Introduction to Wholesaling

June 30, 2019

What exactly is wholesaling? 

 

Wholesaling is the process of purchasing something from its original owner at a discount, then transferring it to a person or company that will package it up nice and pretty to sell to the public.

 

Simply put, a wholesaler is the middle-man supplier. In retail, it’s the person who buys lots of items directly from the manufacturer prior to providing them to the store where they will ultimately be sold. Because big department stores have more valuable ways to spend their time than negotiating prices directly with factories and artisans, the 

wholesaler provides a necessary service to the original seller and the retailer by doing the legwork to get the goods from one to the other.

 

In real estate, this process is similar. Although sometimes wholesalers do buy multiple units of property as a bundle for a discount, that’s not usually the case. 

 

There are lots of reasons why a seller may be willing to sell property at a deep discount, usually as an attempt to attract a buyer quickly. Common motivating factors of such sellers include divorce, new jobs, inheritance, entering foreclosure, and unforeseen emergencies. During these tough times, the wholesaler comes in and saves the day, handling the sale so the seller can get the cash they need!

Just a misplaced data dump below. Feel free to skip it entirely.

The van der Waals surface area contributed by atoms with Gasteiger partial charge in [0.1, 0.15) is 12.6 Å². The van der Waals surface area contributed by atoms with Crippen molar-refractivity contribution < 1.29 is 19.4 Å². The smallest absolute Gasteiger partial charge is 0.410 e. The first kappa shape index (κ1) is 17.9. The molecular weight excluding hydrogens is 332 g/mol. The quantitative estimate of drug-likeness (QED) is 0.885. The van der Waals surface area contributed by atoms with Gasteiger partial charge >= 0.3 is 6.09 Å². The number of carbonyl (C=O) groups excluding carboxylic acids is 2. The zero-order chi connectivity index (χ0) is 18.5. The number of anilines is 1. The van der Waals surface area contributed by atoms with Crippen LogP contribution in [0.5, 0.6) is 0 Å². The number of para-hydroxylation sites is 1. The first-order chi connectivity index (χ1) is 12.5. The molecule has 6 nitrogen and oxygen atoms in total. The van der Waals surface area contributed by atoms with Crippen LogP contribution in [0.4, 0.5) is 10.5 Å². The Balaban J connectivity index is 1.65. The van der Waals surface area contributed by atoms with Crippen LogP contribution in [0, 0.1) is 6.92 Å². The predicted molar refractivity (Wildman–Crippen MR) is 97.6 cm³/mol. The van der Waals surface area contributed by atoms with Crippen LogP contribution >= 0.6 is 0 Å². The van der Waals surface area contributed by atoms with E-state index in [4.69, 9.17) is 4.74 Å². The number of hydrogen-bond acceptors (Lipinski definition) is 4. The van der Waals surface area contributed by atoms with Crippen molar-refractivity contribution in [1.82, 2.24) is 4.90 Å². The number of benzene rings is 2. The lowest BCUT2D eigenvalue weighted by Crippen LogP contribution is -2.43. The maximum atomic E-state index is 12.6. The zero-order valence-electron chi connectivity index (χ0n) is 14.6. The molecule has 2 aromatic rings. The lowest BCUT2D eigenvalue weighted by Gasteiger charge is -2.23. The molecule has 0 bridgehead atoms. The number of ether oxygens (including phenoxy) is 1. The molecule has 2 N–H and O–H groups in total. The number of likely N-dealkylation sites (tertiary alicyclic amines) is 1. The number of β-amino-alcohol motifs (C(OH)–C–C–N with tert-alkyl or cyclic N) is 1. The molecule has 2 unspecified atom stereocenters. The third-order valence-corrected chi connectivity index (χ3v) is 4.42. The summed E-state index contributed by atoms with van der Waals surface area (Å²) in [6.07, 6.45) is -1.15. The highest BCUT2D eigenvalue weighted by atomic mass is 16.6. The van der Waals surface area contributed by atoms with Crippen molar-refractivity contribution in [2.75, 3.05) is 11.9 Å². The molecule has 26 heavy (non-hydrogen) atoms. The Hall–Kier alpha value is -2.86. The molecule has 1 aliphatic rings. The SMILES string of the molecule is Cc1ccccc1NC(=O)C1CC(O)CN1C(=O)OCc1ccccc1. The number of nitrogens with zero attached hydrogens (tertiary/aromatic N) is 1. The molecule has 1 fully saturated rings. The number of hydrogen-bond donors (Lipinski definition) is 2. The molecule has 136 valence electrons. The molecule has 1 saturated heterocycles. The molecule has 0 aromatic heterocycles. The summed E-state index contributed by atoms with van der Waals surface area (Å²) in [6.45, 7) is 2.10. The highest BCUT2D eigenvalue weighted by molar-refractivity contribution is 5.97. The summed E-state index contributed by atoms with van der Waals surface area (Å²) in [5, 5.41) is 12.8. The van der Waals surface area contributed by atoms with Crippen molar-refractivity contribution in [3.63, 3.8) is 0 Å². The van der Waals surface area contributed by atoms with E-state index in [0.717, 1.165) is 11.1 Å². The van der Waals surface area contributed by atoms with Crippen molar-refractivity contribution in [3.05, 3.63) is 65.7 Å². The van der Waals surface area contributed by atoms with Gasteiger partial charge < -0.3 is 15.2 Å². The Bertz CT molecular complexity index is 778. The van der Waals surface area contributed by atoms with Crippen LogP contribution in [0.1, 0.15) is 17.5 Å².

What does a real estate wholesale deal look like? Here’s the gist of how a wholesale deal goes down:

 

1. FIND: You, as a wholesaler, find a property with an owner that is motivated to sell fast and cheap

 

2. ANALYZE: You check out the property, evaluate its potential worth and as-is worth, and come up with an offer range that is profitable for you. 

 

3. NEGOTIATE: Now that you have the numbers on your side, you make an offer! You’ll probably have some back-and-forth with the seller for a bit, and then you’ll negotiate a deal. Put down your deposit and get a contract on the place!

 

4. PREPARE TO CLOSE: You have to do your due diligence, like ordering title searches, inspections, and getting insurance for your new property. These things must be done before you can close.

 

5. MARKET: Figure out what kind of buyers are most likely to buy the kind of property you just got, and start marketing to them. Eventually, you’ll have buyers’ lists for this, but you can still market without them.

 

6. SELL: Once you have all the documents in order and a buyer lined up from steps 4 and 5, you get to sell the contract for the property to your buyer! Sometimes, it’s necessary to actually own the property and not just have a contract on it, then sell it.

 

 

 

 

 

FOSTER ALGIER

Reprinted Courtesy of the Central Florida Realty Investors.  The author is a real estate investor, wholesaler and Realtor ®  Visit www.CFRI.net From the December  2017 issue of the CFRI Newsletter.

 

 

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